The Fuseum in Perugia, in the locality of Monte Malbe, is a “park-museum” that holds a collection of almost 150 works of Brajo Fuso (1899-1980), an artist but also practitioner from Perugia.
After his figurative debut, Brajo moved towards experimentation focusing on color and gesture potentiality—anticipating Jackson Pollock’s Action Painting—and later that of matter, up to the point of becoming one of the most significant representatives of the so called “Art of Machine Parts and Scrap Metal” and of “found” objects.
The name Fuseum comes from the fusion between the artist’s name “Fuso” and the word “museum”, as desired by the artist himself and his wife, Elisabetta Campielli—a painter herself—who built starting from 1961, in the Holm-oak woods in the northern side of town, a complex full of sculptures realized with the most disparate materials, a work of art executed in an arch of time of twenty years, composed of many parts independent from each other. With the death of the artist, the property shifted to the Sodalizio di San Martino—an old charitable and cultural institution in town that was founded in 1574—following his testamentary will.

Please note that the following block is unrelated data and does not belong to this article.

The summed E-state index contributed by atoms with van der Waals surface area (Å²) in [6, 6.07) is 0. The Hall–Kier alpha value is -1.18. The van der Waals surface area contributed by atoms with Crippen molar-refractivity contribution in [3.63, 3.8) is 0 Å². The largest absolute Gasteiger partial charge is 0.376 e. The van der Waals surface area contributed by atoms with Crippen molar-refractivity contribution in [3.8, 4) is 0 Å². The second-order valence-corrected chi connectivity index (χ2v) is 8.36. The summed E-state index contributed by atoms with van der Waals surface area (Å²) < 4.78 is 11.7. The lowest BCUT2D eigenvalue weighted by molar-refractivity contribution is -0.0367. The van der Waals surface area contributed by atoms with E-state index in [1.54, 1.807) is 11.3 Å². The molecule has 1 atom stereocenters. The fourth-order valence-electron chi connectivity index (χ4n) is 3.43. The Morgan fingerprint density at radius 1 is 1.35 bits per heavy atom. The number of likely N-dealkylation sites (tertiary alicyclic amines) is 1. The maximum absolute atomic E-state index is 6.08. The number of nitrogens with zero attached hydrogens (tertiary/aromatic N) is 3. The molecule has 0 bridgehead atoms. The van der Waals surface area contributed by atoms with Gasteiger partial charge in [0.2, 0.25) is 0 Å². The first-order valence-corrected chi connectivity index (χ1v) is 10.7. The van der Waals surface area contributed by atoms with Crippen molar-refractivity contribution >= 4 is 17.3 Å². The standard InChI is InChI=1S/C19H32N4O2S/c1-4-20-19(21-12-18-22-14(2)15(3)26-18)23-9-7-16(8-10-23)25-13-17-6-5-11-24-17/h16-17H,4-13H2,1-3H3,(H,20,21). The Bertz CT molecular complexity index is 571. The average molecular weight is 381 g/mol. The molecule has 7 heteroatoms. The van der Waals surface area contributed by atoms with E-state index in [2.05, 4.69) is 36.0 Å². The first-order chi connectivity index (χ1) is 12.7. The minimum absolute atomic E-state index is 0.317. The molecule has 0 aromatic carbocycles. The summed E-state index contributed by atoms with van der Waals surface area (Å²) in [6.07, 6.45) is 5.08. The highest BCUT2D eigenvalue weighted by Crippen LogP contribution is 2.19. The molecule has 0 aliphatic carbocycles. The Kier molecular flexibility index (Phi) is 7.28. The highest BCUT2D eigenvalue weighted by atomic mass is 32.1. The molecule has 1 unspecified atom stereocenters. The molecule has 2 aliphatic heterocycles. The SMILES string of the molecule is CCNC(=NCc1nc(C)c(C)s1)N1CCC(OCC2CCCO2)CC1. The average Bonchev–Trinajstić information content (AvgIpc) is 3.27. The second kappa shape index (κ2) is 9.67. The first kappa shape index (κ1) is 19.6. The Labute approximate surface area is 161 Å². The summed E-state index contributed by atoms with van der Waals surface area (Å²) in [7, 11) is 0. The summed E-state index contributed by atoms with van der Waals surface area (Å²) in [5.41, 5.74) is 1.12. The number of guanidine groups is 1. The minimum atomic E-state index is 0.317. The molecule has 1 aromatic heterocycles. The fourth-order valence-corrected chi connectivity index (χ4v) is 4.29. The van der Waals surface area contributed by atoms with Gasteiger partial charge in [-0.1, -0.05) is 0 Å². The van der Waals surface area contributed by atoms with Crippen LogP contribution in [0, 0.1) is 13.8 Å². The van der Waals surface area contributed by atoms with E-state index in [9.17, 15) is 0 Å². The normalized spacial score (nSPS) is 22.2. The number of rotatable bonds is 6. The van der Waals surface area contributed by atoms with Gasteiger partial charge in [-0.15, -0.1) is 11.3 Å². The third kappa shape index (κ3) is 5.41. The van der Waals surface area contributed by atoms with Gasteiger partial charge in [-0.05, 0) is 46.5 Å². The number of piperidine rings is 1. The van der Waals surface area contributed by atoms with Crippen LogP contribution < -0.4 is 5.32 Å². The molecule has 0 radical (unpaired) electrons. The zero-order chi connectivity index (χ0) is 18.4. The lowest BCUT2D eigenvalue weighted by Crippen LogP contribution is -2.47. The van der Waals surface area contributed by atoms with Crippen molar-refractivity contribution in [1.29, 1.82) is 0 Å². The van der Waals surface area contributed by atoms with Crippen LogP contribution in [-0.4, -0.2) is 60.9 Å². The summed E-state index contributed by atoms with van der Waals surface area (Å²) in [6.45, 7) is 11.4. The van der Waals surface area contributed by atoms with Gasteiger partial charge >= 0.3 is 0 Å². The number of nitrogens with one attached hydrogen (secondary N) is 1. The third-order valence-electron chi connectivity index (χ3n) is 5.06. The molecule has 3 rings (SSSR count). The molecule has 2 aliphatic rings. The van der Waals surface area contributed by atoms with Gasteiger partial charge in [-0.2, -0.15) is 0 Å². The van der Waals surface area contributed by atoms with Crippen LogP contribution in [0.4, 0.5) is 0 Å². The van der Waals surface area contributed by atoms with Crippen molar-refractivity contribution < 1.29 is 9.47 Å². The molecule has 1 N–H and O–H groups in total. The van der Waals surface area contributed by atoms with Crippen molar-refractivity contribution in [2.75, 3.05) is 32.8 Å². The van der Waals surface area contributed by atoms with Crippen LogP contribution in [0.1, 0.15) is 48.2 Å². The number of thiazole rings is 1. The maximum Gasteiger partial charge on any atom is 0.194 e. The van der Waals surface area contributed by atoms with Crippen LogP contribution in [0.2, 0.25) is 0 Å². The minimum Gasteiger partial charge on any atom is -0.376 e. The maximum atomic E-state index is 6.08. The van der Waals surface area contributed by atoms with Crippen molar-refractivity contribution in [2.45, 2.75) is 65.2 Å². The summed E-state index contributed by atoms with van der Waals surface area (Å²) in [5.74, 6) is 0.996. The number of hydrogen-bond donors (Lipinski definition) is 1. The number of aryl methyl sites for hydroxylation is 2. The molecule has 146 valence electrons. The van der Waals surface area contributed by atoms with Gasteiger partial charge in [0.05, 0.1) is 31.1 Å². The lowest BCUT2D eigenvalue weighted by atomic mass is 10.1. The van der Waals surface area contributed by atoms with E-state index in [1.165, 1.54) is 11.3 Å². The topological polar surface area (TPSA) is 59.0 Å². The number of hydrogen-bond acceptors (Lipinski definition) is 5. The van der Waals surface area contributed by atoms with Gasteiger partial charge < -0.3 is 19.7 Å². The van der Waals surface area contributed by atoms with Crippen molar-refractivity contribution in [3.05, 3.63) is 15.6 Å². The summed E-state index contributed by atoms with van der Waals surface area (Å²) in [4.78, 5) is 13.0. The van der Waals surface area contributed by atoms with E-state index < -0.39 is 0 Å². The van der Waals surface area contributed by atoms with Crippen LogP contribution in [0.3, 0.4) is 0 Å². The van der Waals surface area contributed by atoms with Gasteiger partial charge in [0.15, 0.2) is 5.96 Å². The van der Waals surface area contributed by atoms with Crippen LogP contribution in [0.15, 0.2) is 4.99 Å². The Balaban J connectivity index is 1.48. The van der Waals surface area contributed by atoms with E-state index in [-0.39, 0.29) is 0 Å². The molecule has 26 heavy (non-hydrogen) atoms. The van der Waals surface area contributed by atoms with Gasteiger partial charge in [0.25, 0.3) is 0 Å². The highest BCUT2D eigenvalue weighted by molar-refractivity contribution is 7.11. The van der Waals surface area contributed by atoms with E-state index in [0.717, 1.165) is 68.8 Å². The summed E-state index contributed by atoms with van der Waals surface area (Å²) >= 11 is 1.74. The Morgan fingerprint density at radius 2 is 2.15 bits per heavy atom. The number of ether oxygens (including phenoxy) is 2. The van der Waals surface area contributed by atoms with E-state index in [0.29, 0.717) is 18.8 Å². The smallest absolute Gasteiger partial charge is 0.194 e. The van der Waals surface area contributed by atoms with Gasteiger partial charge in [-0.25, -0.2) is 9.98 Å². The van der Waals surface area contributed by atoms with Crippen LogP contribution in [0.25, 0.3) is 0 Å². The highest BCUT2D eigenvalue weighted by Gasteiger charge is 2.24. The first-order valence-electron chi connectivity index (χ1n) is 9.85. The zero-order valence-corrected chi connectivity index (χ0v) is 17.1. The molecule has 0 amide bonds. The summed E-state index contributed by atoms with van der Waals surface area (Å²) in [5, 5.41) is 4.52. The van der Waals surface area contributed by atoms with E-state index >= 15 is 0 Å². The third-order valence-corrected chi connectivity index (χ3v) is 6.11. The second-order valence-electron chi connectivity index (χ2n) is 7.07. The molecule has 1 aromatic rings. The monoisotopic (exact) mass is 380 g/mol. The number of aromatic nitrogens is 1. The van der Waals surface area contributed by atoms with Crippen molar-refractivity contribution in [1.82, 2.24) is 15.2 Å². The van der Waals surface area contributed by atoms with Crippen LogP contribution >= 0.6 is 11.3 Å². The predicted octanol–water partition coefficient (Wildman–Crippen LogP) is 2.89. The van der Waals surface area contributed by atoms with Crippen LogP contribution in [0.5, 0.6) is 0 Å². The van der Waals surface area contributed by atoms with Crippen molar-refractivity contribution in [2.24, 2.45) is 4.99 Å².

In the “Gallery”, starting from 2008 a rich selection of works of Fuso has been gathered: eleven rooms, already arranged by the artist himself, host the nucleus of objects subdivided into cycles—such as The Chromatic Strata Cycle, The Chromic Acid Cycle, Chromate Objects, Wooden Objects, Metal-Plastics Objects and so on—and the so called “Coccibus”, which contains the bulk of his production of ceramics and his early figurative works, or the “Pittocromo”, which reconstructs the artist’s atelier with most of his tools and materials used to realize his bizarre compositions.